We’re only a few months out from the first of the post-Walking Dead Walking Dead spin-offs: Dead City, in which Negan (Jeffrey Dean Morgan) and Maggie (Lauren Cohan) search the zombie-filled ruins of New York City looking for Maggie’s kidnapped son Hershel. Given how low The Walking Dead finale’s ratings were, your desire to watch Dead City may be contingent on how interested you are in zombies falling out of skyscrapers… because I’m not sure what else Dead City has to offer.
My qualms, other than that I watched the entirety of TWD, stem from a series of quotes about the series from showrunner Eli Jorne. Here’s Jorne, speaking at a WonderCon panel, on the crux of Dead City: “This is the next chapter in this story about Maggie and Negan. Another piece of it for me was what’s at the core of Maggie and Negan’s relationship—the grief, and loss, and trauma. How do you navigate something like that? To me, that was always the center of the show. That’s at the core here.”
ComicBook reports that Jorne also said the original show did “an amazing job” exploring Maggie and Negan’s complex relationship, but that the new show will “really zero in and peel away all these layers and go deeper and deeper and challenge the characters.”
Uh-huh. I won’t dig into whether TWD did “an amazing job” exploring their relationship, but I will say the original series spent plenty of time exploring it. Maggie and Negan spent almost the entirety of their screentime during seasons 9-11 with each other; over the years, Negan grew increasingly penitent, and Maggie stayed uniformly furious and distrustful of him no matter how often he saved Maggie or Hershel. It occasionally would seem like they’d reach some kind of truce or understanding, but then Maggie would revert back by the next episode.
And that’s okay. No matter how many brutally honest heart-to-hearts you have with someone, if that someone beat your husband to death with a baseball bat in front of you seven years ago, you’d tend to hold a grudge! Besides, the second AMC announced that Lauren Cohan and Jeffrey Dean Morgan would be reprising their roles for the spin-off, it was obvious that the two would continue their conflict because that’s how TV shows work.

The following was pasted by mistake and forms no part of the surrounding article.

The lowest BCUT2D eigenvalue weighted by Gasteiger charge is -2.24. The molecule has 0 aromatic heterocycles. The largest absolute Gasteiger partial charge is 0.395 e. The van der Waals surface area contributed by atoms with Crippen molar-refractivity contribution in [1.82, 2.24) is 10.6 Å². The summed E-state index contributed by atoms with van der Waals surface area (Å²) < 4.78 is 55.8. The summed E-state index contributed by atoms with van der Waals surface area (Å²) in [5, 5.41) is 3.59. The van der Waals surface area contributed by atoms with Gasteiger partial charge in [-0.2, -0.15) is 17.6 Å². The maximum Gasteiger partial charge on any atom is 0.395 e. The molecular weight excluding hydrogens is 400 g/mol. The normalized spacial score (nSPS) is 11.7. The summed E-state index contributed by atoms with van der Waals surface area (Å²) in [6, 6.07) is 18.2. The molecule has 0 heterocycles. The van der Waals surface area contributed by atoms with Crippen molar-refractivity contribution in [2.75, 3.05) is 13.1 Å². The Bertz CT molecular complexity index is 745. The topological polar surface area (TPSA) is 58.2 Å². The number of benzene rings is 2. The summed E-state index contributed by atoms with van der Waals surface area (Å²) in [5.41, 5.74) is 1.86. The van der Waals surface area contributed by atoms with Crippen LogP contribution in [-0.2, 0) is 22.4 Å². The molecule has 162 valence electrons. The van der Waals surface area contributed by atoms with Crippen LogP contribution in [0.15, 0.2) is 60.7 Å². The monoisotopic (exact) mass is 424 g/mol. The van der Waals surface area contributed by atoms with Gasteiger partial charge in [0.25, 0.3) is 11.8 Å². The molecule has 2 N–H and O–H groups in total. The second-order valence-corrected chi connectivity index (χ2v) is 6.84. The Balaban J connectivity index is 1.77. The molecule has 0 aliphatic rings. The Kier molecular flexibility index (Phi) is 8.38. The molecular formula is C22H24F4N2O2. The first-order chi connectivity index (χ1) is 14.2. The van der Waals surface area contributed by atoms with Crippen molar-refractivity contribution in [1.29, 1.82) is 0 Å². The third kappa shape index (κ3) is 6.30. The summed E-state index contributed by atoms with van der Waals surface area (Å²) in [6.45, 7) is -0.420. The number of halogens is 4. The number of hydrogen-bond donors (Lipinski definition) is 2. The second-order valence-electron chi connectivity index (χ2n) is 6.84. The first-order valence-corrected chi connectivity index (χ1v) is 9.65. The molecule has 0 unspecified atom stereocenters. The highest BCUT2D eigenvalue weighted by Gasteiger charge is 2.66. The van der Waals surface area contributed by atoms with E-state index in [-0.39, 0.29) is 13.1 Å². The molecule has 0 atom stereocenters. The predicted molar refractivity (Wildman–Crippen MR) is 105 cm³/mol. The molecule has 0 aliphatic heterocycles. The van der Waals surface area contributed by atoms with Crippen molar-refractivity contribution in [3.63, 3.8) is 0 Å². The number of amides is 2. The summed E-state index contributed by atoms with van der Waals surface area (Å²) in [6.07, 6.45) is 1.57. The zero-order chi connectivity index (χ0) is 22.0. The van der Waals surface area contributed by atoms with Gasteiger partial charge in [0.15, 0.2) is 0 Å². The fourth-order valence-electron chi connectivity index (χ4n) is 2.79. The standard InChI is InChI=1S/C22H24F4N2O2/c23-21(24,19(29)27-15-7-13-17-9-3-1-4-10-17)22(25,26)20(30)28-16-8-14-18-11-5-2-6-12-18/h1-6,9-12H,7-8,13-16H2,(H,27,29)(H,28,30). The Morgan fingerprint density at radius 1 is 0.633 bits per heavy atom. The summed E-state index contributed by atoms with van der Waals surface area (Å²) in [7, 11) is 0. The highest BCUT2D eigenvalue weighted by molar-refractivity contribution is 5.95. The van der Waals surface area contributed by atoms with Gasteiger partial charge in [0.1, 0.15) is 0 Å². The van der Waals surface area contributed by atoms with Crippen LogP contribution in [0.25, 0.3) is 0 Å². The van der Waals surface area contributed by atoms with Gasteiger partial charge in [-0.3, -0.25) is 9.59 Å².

But what I will take umbrage with is Jorne’s assertion that there are any layers left to peel away. The only thing The Walking Dead would do with these characters is to peel back a layer and discover another layer exactly like the first underneath. TWD exhaustively explored their relationship to repeatedly reveal there was nothing under the layers but more of the same. It was not great.
So when I hear Jorne say “We get to really zero in and peel away all these layers and go deeper and deeper,” I suspect what he means is that Maggie’s going to be furious at Negan for killing her husband and Negan is going to continually try to prove he’s a changed man, which is to say a rehash of TWD seasons 9, 10, and 11. I could just be pessimistic after watching the main series, and I don’t have any schadenfreude here; if Dead City ends up being good, then good for it. But if it comes down to watching Maggie and Negan’s relationship not evolving, then I’d rather have more zombies falling from the skies.
Want more io9 news? Check out when to expect the latest Marvel, Star Wars, and Star Trek releases, what’s next for the DC Universe on film and TV, and everything you need to know about the future of Doctor Who.